Explanation 3: Miraculous event.

Now, this explanation could have two sources, although, ultimately, every explanation could be drawn back causally to God Himself, since God is creator of all things, to include secondary causes like natural condensation and human free wills, free wills that can choose to perform hoaxes upon unsuspecting pilgrims. But, let’s say this is an instance of an actual supernatural miracle. In other words, especially if it were demonstrated that real blood is pouring from the statue’s eyes, these kinds of phenomena would simply not obtain in reality solely through the natural causal powers acting upon the properties of the statue within the environmental context the statue happens to be in. Some other causal source for the phenomena is required for the phenomena to obtain.

The first supernatural source that it could be would be God’s own causal powers. This would be beyond simple for God’s power to instantiate. Simply put, God efficiently causes the statue to weep blood. This is certainly possible, and if God wanted to use this weeping statue to draw people into some knowledge of His divine presence, then I could easily imagine Him doing that. So, source one of a supernatural occurrence like this could be God’s causal powers.

The second source would be that of a demonic agent. Demons may be able to affect the physical world, in fact I think the Bible makes it abundantly clear that Demons can interact with the physical in some way (Job 1-2, 1 Thess 2:18, Mk 5:11-13, Lk 9:38-42, Lk 13:11-16), although some have argued that demons can only interact with the non-physical (e.g. with the human soul or mind). Still, I think there is scriptural evidence and evidence from exorcism and deliverance ministries that demons can interact with material object. If that is the case, then this could be an example of a demon altering the subatomic particles or physical properties of the statue so as to make it weep oil, or blood, or whatever.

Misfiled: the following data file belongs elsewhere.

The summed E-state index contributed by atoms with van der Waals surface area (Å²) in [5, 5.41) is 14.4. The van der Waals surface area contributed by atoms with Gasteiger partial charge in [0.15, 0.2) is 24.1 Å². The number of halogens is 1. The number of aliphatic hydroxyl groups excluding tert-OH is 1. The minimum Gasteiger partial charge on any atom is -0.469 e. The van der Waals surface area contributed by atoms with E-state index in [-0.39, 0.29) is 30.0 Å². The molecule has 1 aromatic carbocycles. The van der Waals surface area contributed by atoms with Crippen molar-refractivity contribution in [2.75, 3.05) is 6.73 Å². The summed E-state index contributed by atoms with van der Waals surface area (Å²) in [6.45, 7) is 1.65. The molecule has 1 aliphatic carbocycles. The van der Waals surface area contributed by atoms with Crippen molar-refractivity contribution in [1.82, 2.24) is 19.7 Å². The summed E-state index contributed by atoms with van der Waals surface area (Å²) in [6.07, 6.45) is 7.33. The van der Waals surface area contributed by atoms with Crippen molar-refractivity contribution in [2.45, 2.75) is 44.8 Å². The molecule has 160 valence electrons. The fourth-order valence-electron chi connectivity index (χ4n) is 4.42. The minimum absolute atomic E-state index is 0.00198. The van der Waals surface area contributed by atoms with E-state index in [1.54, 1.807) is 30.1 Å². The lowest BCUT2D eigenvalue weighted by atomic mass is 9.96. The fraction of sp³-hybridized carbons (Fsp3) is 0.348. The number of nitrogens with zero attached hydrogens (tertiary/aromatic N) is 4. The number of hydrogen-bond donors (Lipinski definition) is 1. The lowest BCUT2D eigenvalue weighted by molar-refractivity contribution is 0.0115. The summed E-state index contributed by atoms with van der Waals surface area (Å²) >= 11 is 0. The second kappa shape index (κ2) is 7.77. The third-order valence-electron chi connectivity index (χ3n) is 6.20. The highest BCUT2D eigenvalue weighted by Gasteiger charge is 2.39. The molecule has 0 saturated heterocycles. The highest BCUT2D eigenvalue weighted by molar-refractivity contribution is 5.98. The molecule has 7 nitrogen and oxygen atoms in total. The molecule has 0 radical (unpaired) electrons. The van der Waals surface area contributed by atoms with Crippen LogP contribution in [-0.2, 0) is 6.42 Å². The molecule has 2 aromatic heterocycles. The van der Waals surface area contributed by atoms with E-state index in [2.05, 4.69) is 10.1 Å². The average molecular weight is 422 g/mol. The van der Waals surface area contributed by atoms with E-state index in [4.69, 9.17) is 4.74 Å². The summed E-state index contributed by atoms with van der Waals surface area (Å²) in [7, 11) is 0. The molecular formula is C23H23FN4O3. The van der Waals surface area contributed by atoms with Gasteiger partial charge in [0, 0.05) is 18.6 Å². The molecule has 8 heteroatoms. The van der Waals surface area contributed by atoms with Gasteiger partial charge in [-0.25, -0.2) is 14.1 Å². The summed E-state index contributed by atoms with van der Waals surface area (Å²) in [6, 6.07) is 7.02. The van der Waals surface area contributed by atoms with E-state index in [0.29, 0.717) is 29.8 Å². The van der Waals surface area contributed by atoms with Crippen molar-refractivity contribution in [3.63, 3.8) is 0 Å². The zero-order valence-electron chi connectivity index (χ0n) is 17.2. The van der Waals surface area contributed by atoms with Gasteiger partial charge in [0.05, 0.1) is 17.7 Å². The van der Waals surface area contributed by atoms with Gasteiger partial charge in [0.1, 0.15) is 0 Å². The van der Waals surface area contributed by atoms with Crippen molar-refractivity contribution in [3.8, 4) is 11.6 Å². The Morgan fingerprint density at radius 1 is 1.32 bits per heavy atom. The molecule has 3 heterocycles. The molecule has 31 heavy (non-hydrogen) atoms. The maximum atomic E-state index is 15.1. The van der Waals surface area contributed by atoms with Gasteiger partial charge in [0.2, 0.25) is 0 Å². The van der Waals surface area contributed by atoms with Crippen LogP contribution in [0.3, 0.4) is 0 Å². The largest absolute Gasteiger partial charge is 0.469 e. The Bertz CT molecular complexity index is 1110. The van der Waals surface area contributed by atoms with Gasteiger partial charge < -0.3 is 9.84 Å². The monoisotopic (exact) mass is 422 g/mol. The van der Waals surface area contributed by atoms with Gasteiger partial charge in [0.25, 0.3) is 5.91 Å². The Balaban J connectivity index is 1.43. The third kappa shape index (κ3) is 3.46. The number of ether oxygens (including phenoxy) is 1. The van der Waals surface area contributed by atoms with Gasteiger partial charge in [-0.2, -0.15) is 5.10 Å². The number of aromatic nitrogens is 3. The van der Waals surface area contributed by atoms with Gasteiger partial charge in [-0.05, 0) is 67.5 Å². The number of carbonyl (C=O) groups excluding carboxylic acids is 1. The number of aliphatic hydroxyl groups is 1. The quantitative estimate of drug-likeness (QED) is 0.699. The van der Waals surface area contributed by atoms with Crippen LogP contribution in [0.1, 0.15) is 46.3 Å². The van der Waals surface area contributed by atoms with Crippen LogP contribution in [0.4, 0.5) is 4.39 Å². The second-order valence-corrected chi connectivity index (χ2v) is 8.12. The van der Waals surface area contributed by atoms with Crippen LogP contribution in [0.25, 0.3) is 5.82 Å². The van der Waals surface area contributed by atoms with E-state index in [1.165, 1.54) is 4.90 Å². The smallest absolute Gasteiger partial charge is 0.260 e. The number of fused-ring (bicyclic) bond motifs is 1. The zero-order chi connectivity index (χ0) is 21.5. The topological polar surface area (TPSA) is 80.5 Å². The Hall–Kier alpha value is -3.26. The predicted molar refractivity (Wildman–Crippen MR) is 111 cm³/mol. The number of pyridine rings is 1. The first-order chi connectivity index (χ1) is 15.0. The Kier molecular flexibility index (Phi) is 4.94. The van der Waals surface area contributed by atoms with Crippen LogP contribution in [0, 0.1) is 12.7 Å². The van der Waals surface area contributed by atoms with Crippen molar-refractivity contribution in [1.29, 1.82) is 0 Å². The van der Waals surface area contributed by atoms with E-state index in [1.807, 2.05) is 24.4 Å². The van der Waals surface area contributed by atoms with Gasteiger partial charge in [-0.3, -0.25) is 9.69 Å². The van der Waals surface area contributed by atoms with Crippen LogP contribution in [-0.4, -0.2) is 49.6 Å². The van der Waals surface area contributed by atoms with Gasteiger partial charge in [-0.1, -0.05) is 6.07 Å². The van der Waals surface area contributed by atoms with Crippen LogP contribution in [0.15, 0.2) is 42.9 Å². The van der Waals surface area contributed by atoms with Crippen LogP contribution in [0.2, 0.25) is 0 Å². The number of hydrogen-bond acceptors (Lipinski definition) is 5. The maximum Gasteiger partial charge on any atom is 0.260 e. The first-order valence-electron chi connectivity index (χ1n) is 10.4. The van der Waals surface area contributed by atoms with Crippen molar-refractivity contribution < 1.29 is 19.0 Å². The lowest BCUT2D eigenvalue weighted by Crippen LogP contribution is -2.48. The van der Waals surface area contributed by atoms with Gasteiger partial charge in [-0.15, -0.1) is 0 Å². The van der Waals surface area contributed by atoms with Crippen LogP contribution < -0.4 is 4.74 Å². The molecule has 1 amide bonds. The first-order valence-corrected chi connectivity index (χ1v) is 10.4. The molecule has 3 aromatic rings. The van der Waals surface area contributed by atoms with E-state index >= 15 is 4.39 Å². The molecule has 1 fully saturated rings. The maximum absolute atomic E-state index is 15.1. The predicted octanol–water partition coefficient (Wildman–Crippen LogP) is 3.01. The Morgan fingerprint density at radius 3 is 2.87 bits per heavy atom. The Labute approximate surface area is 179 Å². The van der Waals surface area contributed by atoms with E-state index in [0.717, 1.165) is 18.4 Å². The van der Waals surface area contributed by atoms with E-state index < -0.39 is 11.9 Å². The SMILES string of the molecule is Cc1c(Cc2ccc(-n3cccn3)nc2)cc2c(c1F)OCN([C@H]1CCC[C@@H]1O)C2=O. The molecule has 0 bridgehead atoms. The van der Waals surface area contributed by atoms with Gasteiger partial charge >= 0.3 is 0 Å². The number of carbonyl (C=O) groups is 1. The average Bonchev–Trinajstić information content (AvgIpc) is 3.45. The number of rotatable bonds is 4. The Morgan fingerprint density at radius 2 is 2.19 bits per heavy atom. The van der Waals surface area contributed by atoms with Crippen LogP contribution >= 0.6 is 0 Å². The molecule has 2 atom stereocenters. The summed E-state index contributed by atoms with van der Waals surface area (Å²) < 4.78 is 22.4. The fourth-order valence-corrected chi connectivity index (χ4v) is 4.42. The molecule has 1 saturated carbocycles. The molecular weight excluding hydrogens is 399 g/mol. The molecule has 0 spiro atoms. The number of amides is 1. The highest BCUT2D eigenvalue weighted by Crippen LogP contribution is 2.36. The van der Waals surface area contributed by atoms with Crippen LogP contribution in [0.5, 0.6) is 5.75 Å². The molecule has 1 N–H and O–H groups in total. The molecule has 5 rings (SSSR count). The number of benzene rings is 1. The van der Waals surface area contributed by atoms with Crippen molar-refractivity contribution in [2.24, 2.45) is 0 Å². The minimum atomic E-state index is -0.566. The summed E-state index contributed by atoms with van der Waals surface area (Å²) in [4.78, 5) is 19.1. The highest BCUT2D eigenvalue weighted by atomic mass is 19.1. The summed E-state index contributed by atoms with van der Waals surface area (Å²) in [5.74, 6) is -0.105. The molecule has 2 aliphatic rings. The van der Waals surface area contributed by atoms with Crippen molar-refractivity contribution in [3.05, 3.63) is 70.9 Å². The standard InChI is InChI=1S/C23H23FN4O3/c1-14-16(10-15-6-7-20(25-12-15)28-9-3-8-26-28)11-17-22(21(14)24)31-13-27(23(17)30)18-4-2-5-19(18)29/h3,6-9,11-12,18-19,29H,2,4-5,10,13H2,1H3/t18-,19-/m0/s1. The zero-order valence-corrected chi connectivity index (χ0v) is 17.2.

Theological Implications

But why would God or a demon cause such an odd event?

With regard to the demonic source, it seems that the main reason would likely be to try and trick viewers in some way, perhaps make them think, for example, that the power of God is in things like statues, or that Mary is somehow worthy of worship in the same way God is. In other words, the demon would want to cause viewers to believe some false proposition (statues have magical powers and should be idolized) that would potentially lead them to reject some essentially true proposition about God and His work in the world (all power comes from God and only God should be worshiped). The intent of the miraculous event would be to hurt the viewers by affecting their beliefs.

That said, I think even if there were instances of phenomena like this that were caused by a demonic will, God could still use the same phenomena to affect the right kind of change in the human viewers. So, some viewers might see the weeping blood as a sign of God’s power working in the world and rightly give Him glory, but others might see it as a sign that they should worship Mary as if she was divine, or some such thing. So, in that sense God can still use Satan’s tricks to His advantage, something we see throughout scripture and that we should always be aware of.